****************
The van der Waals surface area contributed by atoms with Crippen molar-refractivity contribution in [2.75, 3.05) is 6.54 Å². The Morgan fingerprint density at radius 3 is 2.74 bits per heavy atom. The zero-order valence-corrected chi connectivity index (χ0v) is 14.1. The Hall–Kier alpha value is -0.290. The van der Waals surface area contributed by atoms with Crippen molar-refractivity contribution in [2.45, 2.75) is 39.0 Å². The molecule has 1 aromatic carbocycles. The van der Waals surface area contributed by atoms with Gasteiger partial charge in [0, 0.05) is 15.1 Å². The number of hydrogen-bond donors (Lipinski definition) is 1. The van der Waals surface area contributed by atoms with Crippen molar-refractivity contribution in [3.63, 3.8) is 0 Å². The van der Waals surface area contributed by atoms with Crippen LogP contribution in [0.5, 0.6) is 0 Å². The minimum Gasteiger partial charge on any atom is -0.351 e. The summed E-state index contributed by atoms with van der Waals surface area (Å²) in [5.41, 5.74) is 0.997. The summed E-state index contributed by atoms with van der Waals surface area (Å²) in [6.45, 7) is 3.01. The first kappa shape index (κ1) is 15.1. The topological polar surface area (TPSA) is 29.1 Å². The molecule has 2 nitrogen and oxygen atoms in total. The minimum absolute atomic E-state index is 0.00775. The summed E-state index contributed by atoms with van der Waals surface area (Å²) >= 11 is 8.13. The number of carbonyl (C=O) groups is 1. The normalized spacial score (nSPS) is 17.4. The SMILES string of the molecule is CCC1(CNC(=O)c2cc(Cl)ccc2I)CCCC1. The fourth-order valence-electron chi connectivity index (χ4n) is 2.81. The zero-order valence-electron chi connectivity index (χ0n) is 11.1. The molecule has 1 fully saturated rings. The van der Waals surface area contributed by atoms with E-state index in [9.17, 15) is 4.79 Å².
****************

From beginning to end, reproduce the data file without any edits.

The van der Waals surface area contributed by atoms with Crippen molar-refractivity contribution in [2.75, 3.05) is 6.54 Å². The Morgan fingerprint density at radius 3 is 2.74 bits per heavy atom. The zero-order valence-corrected chi connectivity index (χ0v) is 14.1. The Hall–Kier alpha value is -0.290. The van der Waals surface area contributed by atoms with Crippen molar-refractivity contribution in [2.45, 2.75) is 39.0 Å². The molecule has 1 aromatic carbocycles. The van der Waals surface area contributed by atoms with Gasteiger partial charge in [0, 0.05) is 15.1 Å². The number of hydrogen-bond donors (Lipinski definition) is 1. The van der Waals surface area contributed by atoms with Crippen molar-refractivity contribution in [3.63, 3.8) is 0 Å². The van der Waals surface area contributed by atoms with Crippen LogP contribution in [0.5, 0.6) is 0 Å². The minimum Gasteiger partial charge on any atom is -0.351 e. The summed E-state index contributed by atoms with van der Waals surface area (Å²) in [5.41, 5.74) is 0.997. The summed E-state index contributed by atoms with van der Waals surface area (Å²) in [6.45, 7) is 3.01. The first kappa shape index (κ1) is 15.1. The topological polar surface area (TPSA) is 29.1 Å². The molecule has 2 nitrogen and oxygen atoms in total. The minimum absolute atomic E-state index is 0.00775. The summed E-state index contributed by atoms with van der Waals surface area (Å²) >= 11 is 8.13. The number of carbonyl (C=O) groups is 1. The normalized spacial score (nSPS) is 17.4. The SMILES string of the molecule is CCC1(CNC(=O)c2cc(Cl)ccc2I)CCCC1. The fourth-order valence-electron chi connectivity index (χ4n) is 2.81. The zero-order valence-electron chi connectivity index (χ0n) is 11.1. The molecule has 1 fully saturated rings. The van der Waals surface area contributed by atoms with E-state index in [9.17, 15) is 4.79 Å².